President Jacob Zuma’s office says there may be another probe into the still-controversial 1999 R47.4-billion Strategic Defence Package, but adds that it is too early to make a decision one way or another.
Zuma was responding in writing to a written question posed by the opposition Democratic Alliance on whether he would appoint an “independent commission of inquiry, headed by a retired judge, to investigate any abuse of power and/or corruption and/or any other irregularities during the arms deal.”
His office responded that the “President requires some time to consider work that has already been done and that which is currently underway at a government level and also by Parliament.
“In light of these processes that are underway we would not like to pre-empt the outcome. It will only be possible to determine whether an inquiry is warranted or not after all facts before him are carefully and objectively studied.
“This will happen as soon as Parliament and the National Prosecuting Authority conclude their work on the matter. The President will at that point make public his decision which will be shared with all interested parties,” the response read.
The DA has been trying for some years to give allegations surrounding the deal an airing, but with limited success.
DA Parliamentary leader Athol Trollip says the party is “encouraged by Zuma`s response.” Zuma was himself until earlier this year facing charges of corruption related to the SDP.
Trollip says Zuma`s response “is a welcome deviation from the stance taken by former President Mbeki and former President Motlanthe who both rebuffed all requests to appoint such an Inquiry.
“It is our sincere hope that his response is not simply empty rhetoric, but a sign of real commitment to fighting and exposing corruption,” he added.
“That said, there are a few problems with the President`s response. Chief among these is his contention that ‘all the facts` need to be presented to him before he reaches a conclusion.
“Given that the very purpose of a Commission of Inquiry is to uncover all the facts, it is unfeasible to expect them all to be presented to the President beforehand. Indeed, that would defeat the very purpose of such an Inquiry in the first place, Trollip says.
“Further, there is no shortage of evidence as things stand, all of which strongly suggests the need for such an Inquiry. It is no longer the time to consider what evidence is available, but to weigh up the existing evidence and pursue leads by subpoenaing witnesses.
“Finally, neither the NPA, nor Parliament has the ability to carry out an investigation to the extent or depth that a formal Commission of Inquiry can.”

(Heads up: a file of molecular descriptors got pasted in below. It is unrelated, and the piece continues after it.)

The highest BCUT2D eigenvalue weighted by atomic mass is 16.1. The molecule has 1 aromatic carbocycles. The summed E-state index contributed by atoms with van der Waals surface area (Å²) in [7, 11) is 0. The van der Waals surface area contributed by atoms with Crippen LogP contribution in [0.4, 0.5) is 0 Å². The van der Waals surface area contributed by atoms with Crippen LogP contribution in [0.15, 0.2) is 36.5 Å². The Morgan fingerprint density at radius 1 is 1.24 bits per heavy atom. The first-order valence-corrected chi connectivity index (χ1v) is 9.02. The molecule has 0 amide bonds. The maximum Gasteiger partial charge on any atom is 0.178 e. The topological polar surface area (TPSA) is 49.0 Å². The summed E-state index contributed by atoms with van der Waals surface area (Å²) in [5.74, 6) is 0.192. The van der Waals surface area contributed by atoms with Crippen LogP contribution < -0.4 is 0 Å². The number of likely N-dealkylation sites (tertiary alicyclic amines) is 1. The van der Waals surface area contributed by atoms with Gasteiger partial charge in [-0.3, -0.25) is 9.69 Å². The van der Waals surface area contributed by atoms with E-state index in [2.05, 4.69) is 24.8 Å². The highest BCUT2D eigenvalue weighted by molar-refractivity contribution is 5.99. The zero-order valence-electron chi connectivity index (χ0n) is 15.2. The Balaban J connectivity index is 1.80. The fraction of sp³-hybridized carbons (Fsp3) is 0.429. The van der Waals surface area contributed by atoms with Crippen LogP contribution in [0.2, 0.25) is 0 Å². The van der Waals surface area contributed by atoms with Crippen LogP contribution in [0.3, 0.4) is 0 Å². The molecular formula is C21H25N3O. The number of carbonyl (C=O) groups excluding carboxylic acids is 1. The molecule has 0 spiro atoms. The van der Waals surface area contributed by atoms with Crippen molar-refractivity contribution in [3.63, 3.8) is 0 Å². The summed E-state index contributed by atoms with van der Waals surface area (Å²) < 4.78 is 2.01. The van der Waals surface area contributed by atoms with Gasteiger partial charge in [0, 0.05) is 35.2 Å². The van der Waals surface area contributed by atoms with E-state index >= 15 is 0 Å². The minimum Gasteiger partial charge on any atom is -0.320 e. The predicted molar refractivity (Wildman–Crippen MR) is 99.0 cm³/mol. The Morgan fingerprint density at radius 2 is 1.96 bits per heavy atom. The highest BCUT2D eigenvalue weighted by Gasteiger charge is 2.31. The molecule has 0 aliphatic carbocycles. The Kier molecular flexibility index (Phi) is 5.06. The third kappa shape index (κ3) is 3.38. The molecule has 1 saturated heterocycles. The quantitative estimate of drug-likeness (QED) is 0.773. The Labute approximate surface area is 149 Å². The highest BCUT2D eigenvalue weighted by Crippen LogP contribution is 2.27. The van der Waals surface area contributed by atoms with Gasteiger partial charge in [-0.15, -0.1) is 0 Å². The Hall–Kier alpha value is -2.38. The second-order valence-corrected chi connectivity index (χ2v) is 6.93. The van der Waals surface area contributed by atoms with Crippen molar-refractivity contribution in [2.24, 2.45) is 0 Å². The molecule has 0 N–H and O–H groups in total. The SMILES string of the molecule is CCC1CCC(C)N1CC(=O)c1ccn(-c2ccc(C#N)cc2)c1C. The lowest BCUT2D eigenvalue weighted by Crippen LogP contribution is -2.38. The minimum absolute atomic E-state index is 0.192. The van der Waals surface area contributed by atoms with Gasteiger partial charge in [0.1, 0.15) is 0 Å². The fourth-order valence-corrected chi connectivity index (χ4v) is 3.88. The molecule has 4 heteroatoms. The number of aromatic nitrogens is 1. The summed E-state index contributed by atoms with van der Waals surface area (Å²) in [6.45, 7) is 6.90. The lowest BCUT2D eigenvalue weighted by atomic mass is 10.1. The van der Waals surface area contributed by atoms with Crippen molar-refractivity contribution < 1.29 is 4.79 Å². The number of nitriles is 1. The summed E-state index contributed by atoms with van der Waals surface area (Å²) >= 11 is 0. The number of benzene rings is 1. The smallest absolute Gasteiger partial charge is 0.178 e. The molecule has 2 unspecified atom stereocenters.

Trollip says others calling for an Inquiry include Nobel Peace laureates Archbishop Emeritus Desmond Tutu and former president FW de Klerk, an Independent Panel who were commissioned to assess Parliament; and the Pietermaritzburg High Court its ruling of September 12 last year. The ruling related to Zuma`s alleged involvement in SDP corruption.
“The DA believes it is time for all those implicated in the arms deal scandal to finally face the full force of the law and we therefore urge President Zuma to do what his predecessors have failed to do in the past which is to appoint a judicial Commission of Inquiry headed by a judge of impeccable reputation and with full powers of subpoena, to fully investigate every aspect of the arms deal,” the DA leader adds.
During his State of the Nation address President Zuma made the following commitment: “working together with all South Africans, we will intensify the fight against crime and corruption.”
Donen Commission of Inquiry
Meanwhile, Zuma has also responded on queries about the report of the Donen Commission of Inquiry into the South African involvement in the United Nations Oil-for-Food Programme scandal in
An UN probe implicated some South African companies and individuals in abusing the Oil-for-Food Programme and bypassing mandatory sanctions imposed on the government of Saddam Hussein.
Zuma`s office says the “Minister of Justice and Constitutional Development has referred the Donen Commission report to the State Law Advisors for their advice.
“Once the President has received the Minister`s report, he will consider what further action (if any) needs to be taken and whether to make the report public.”
Pic: The SA Houses of Parliament